Feeds

Hacker defaces temples to OS X

Apple fanboys crawling with maggots

Securing Web Applications Made Simple and Scalable

A self-described Apple user, presumably fed up with the smug superiority of "Mac," the hipster mascot featured in the ubiquitous "Get a Mac" commercials, is targeting OS X enthusiast sites with defacements that accuse them of excessive fanboyism.

Problem is, the stunts appear as forced and manufactured as the Apple campaign itself.

Over the past week, a person going by the name Malcor claims to have tagged at least four Mac blogs with graphics that cast the Cupertino company in a less-than-favorable light. They include images of rotten and bruised Apples being defiled by maggots and other pests and petition Mac users to exercise a bit of restraint.

"This is a message to the rest of the Mac community, so listen up," the defacement reads. "Ever heard of hubris? Tone it down and you will not be attacked."

screenshot of defacement on iphonematters.com

Malcor has even chronicled the "hacks" in a blog titled Rotten to the Core, where the persona talks up the ability to penetrate the security of websites that have been tagged.

"And make no mistake, I don't mean to imply that I'm the worlds [sic] greatest hacker and can work my magic on any site," Malcor writes here. "The #1 site I'd love to take down for all its Apple fanboism is digg.com but I doubt I'll be able to find any exploit holes on a site so big."

Over the past several years, Apple has emerged as a bigger target to cyber miscreants, in large part thanks to the growing popularity of its flagship Macs, the wide deployment of its iTunes and QuickTime software and cultish fanaticism of the iPhone status symbol. Several weeks ago researchers uncovered a sophisticated porn Trojan that targets Mac users. We were starting to think Malcor was part of the same zeitgeist.

The thing is, the defacements aren't really hacks at all, at least according to one publisher who says images posing as defacements on Apple Matters and iPhone Matters were, in fact, ill-considered "publicity stunts" that were designed to appear as breaches.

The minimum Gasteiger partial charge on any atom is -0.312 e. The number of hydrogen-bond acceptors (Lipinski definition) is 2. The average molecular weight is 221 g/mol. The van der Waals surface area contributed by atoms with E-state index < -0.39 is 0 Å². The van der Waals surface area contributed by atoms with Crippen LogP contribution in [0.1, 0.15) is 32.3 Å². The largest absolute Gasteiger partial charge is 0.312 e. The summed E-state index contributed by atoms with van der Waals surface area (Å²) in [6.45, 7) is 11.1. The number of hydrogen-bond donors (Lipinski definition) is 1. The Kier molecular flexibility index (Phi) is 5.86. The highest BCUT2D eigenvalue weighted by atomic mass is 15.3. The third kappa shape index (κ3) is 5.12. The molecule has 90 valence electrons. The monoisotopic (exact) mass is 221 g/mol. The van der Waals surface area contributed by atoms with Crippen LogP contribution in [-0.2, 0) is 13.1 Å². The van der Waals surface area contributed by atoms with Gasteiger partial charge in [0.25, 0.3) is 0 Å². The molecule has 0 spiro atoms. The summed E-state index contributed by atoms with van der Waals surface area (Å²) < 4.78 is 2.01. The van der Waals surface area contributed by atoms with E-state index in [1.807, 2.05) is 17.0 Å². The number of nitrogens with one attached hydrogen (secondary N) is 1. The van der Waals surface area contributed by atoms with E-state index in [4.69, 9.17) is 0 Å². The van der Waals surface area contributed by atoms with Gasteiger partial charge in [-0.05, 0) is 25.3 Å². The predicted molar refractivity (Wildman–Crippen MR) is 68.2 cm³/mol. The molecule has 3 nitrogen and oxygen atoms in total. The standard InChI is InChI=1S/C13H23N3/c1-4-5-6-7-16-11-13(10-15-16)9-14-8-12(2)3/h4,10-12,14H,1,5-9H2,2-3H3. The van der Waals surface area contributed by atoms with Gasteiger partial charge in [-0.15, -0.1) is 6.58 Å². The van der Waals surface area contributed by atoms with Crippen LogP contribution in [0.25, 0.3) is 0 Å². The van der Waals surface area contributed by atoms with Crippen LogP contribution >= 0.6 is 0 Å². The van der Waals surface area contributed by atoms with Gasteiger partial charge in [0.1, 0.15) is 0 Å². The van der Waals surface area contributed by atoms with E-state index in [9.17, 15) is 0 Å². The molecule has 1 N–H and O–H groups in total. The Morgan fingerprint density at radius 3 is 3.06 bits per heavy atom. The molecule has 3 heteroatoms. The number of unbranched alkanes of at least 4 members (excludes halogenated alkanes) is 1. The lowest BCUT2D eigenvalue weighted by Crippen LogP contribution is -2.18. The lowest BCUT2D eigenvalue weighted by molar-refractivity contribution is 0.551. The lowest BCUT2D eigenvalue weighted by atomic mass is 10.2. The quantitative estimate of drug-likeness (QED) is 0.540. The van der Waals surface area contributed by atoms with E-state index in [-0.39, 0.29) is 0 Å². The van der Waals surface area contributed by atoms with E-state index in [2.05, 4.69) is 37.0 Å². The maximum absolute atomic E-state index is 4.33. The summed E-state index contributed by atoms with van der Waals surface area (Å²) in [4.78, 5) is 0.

"The site was not hacked," a person who works for Apple Matters told us. "I was contacted by someone [and asked] to pretend it was a hack and it was a mistake."

The screeds have since been removed and replaced with an apology by the publisher of the sites. (Our thanks to the authors of this entry on the McAfee Avert Labs Blog for spotting the defacements.)

Of course, someone who was hacked might be simply saying the defacements were a hoax rather than admitting his system was breached. And Glenn Wolsey, publisher of the eponymous Glenwolsey said in an email that the hack of his site was genuine. Ah, the intrigue! ®

Mobile application security vulnerability report

More from The Register

next story
LibreSSL RNG bug fix: What's all the forking fuss about, ask devs
Blow to bit-spitter 'tis but a flesh wound, claim team
HIDDEN packet sniffer spy tech in MILLIONS of iPhones, iPads – expert
Don't panic though – Apple's backdoor is not wide open to all, guru tells us
Manic malware Mayhem spreads through Linux, FreeBSD web servers
And how Google could cripple infection rate in a second
NUDE SNAPS AGENCY: NSA bods love 'showing off your saucy selfies'
Swapping other people's sexts is a fringe benefit, says Snowden
Own a Cisco modem or wireless gateway? It might be owned by someone else, too
Remote code exec in HTTP server hands kit to bad guys
British data cops: We need greater powers and more money
You want data butt kicking, we need bigger boots - ICO
Crooks fling banking Trojan at Japanese smut site fans
Wait - they're doing online banking with an unpatched Windows PC?
NIST told to grow a pair and kick NSA to the curb
Lrn2crypto, oversight panel tells US govt's algorithm bods
prev story

Whitepapers

Reducing security risks from open source software
Follow a few strategies and your organization can gain the full benefits of open source and the cloud without compromising the security of your applications.
Consolidation: The Foundation for IT Business Transformation
In this whitepaper learn how effective consolidation of IT and business resources can enable multiple, meaningful business benefits.
Application security programs and practises
Follow a few strategies and your organization can gain the full benefits of open source and the cloud without compromising the security of your applications.
Boost IT visibility and business value
How building a great service catalog relieves pressure points and demonstrates the value of IT service management.
Consolidation: the foundation for IT and business transformation
In this whitepaper learn how effective consolidation of IT and business resources can enable multiple, meaningful business benefits.